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Magnesium: Do you need a supplement?

Posted Feb. 27, 2012, at 1:33 p.m.

I had the radio on in my car the other day, and an advertisement came on for a magnesium supplement — I can’t say for sure whether the advertisement was for Magnesium Oxide 400 or Mag-Ox 400. Either way, this product that “promotes cardiovascular health” (statement not evaluated by the Food and Drug Administration, product not intended to diagnose, treat, cure or prevent any disease) appeared to be the “can’t live without supplement,” according to the advertisement. Of course I had to further evaluate this information.

Magnesium, the fourth most abundant mineral in the body, is essential to good health. Most of the magnesium is found in bone. It helps maintain normal muscle and nerve functions, keeps the heart rhythm steady, helps keep your immune system healthful and keeps bones strong. Magnesium also helps regulate blood sugar levels, promotes normal blood pressure and is known to be involved in energy metabolism and protein synthesis. More recently there has been an increased interest in the role of magnesium in preventing and managing disorders such as hypertension, cardiovascular disease and diabetes.

The recommended dietary allowance for magnesium for adults is 420 milligrams per day for men and 320 mg per day for women (more during pregnancy and lactation). The RDA for children varies from 80 to 360 mg depending on age and gender.

Surveys of dietary intake suggest that many Americans do not get the recommended amounts of the mineral, but symptoms of magnesium deficiency are rarely seen in the U.S. There is a concern that many people may not have high enough body stores of magnesium because their dietary intake is not high enough. This presents a problem because having enough body stores of magnesium may be protective against disorders such as cardiovascular disease and immune dysfunction. Magnesium is absorbed in the intestines and then transported through the blood to cells and tissues. About one-third to one-half of dietary magnesium consumed is absorbed into the body.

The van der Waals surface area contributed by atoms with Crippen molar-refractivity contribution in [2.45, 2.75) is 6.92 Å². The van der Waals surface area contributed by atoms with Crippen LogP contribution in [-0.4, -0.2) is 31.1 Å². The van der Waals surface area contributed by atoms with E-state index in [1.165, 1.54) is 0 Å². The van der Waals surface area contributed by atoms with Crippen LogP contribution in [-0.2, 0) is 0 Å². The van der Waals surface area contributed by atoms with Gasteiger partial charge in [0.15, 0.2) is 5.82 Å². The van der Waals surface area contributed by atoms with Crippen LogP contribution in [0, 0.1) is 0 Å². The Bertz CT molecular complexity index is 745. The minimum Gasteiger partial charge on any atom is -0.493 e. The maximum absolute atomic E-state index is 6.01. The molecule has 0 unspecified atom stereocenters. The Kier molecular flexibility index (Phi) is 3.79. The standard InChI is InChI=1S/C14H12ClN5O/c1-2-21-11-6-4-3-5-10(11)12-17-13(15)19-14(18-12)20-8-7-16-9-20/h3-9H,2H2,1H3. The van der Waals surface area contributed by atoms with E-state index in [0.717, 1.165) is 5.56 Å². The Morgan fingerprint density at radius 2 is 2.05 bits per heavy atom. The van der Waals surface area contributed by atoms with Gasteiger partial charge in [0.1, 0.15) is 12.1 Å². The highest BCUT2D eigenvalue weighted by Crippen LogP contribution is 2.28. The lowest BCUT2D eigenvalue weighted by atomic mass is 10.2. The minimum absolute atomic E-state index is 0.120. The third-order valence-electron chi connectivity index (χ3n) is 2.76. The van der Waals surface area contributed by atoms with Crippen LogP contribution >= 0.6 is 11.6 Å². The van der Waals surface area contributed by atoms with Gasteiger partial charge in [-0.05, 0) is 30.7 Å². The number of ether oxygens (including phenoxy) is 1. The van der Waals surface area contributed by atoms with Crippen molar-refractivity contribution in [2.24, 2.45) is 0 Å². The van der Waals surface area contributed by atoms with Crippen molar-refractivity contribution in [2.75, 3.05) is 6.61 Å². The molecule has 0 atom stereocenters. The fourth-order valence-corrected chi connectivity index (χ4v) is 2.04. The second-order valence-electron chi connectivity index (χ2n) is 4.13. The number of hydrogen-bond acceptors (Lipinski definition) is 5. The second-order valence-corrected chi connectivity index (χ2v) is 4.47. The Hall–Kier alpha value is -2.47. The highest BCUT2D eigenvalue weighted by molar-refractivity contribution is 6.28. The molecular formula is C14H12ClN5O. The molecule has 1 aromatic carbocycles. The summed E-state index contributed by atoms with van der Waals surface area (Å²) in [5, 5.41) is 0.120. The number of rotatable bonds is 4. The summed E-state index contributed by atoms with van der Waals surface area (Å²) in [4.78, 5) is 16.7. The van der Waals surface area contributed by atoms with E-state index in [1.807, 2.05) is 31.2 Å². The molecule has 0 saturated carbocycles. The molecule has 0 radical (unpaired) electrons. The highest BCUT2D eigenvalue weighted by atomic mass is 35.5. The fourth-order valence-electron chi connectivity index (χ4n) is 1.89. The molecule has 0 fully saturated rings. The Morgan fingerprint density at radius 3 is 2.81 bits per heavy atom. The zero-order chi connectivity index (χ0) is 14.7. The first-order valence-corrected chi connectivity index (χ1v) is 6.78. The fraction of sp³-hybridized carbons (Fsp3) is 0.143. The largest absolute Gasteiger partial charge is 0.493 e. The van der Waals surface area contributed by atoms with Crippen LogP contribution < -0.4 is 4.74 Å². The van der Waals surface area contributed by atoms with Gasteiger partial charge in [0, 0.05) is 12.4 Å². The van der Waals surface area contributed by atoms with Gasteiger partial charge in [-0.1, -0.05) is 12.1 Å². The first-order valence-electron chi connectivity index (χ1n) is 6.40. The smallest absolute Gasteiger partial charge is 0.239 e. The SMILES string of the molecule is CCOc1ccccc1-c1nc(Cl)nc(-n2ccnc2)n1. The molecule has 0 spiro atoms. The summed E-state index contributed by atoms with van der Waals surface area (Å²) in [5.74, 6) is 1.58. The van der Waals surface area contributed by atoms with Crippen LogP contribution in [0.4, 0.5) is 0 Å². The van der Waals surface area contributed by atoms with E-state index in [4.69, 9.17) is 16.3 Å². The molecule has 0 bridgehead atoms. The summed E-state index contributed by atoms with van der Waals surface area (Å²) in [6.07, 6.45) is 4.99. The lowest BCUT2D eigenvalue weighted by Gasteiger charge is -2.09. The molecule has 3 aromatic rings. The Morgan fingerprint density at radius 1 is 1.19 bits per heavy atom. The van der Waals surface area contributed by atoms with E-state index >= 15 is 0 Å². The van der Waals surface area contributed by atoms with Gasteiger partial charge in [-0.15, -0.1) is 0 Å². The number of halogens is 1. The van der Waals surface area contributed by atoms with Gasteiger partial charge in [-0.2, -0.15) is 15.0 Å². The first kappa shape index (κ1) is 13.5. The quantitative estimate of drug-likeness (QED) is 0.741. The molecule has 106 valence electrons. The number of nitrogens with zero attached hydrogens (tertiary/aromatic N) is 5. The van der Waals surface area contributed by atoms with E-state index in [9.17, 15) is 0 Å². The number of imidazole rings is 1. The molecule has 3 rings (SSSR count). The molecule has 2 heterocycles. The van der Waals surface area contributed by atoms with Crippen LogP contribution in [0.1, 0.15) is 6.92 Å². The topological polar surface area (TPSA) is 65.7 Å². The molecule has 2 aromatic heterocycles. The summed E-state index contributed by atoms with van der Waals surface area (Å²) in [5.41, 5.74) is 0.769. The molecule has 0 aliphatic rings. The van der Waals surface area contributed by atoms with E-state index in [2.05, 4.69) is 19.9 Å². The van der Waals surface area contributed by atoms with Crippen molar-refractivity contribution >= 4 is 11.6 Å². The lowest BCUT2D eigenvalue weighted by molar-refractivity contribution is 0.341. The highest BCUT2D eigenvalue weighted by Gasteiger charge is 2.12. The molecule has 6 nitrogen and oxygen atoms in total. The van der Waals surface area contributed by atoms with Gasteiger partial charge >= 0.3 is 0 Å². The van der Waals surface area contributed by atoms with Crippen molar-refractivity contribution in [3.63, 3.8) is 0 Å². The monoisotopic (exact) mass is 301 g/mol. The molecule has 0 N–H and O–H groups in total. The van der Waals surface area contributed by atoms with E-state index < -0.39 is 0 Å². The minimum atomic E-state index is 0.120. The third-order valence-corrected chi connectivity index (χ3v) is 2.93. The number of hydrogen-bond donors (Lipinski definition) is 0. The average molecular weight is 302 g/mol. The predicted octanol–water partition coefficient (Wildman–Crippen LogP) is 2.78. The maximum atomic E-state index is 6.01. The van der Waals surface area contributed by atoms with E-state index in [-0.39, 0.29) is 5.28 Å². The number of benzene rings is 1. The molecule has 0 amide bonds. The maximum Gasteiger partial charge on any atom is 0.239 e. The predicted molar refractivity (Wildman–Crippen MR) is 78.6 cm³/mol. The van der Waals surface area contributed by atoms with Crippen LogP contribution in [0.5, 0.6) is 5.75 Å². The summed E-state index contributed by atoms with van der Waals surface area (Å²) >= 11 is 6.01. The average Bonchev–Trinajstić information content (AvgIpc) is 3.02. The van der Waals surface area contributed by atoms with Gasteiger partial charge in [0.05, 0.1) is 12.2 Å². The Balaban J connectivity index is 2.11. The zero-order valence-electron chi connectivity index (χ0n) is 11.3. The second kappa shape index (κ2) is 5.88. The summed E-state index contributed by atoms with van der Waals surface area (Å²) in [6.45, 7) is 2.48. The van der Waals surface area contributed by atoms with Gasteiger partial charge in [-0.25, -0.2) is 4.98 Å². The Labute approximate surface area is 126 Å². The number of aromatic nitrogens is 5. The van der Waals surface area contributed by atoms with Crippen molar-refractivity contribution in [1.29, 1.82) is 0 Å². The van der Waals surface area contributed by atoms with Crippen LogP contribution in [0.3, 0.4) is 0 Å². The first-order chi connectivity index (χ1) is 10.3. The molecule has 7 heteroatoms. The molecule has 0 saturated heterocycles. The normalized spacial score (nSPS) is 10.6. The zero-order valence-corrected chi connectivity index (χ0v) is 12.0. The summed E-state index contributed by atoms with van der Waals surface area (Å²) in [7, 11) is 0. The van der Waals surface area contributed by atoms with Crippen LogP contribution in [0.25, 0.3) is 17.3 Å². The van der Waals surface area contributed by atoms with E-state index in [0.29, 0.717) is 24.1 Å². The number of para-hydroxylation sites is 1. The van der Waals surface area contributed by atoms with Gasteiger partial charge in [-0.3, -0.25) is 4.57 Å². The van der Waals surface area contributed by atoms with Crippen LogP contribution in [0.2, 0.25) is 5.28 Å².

Healthful kidneys are able to limit urinary excretion of magnesium to make up for low dietary intake. However, excessive loss of magnesium in urine can be a side effect of some medications and can also occur in poorly controlled diabetes and alcohol abuse.

Early signs of magnesium deficiency include loss of appetite, nausea, vomiting, fatigue and weakness. As the deficiency state worsens, numbness, tingling, muscle contractions and cramps, seizures, personality changes, abnormal heart rhythms and coronary spasms can occur.

Magnesium supplementation may be indicated when a specific condition causes an excessive amount of magnesium to be lost or magnesium absorption is limited. Situations that may require magnesium supplementation include:

• Taking some medications including certain diuretics, antibiotics and medications used to treat cancer.

• Individuals with poorly controlled diabetes, as magnesium is lost in urine associated with hyperglycemia.

• Persons with alcoholism. Low blood levels of magnesium occur in 30 percent to 60 percent of alcoholics and in nearly 90 percent of patients experiencing alcohol withdrawal.

• Individuals with chronic malabsorptive problems such as Crohn’s disease and gluten-sensitive enteropathy.

• Older adults — magnesium absorption decreases and renal excretion of magnesium increases in older adults.

• Individuals with chronically low blood levels of potassium and calcium may have an underlying problem with magnesium deficiency.

When any of the above-mentioned medical conditions occur, don’t automatically start taking a supplement. Dietary magnesium does not pose a health risk, however, pharmacological doses of magnesium in supplements can promote adverse effects such as diarrhea and abdominal cramping. Instead have your doctor check your magnesium status to see if you need to increase your dietary intake of magnesium rich foods. Whenever possible it is recommended to get vitamins and minerals from foods rather than a supplement.

The best way to get extra magnesium is to eat a variety of whole grains, legumes and vegetables (especially dark-green, leafy vegetables) every day.

Selected food sources of magnesium

• Pumpkin or squash seed kernels, roasted, 1 oz., 151 mg

• Wheat bran, crude, ¼ cup, 89 mg

• Almonds, dry roasted, 1 ounce, 80 mg

• Spinach, frozen, cooked, ½ cup, 78 mg

• Raisin bran cereal, 1 cup, 77 mg

• Cashews, dry roasted, 1 ounce, 74 mg

• Wheat germ, crude, ¼ cup, 69 mg

• Nuts, mixed, dry roasted, 1 ounce, 64 mg

• Bran flakes, cereal, ¾ cup, 64 mg

• Shredded wheat, 2 biscuits, 61 mg

• Black beans, cooked, ½ cup, 60 mg

• Soybeans, green, cooked, ½ cup, 54 mg

• Lima beans, baby, cooked from frozen, ½ cup, 50 mg

• Beet greens, cooked, ½ cup, 49 mg

• Navy beans, cooked, ½ cup, 48 mg

Georgia Clark-Albert is a registered dietitian and adjunct nutrition instructor at Eastern Maine Community College who lives in Athens. Read more of her columns and post questions at bangordailynews.com or email her at GeorgiaMaineMSRDCDE@gmail.com.

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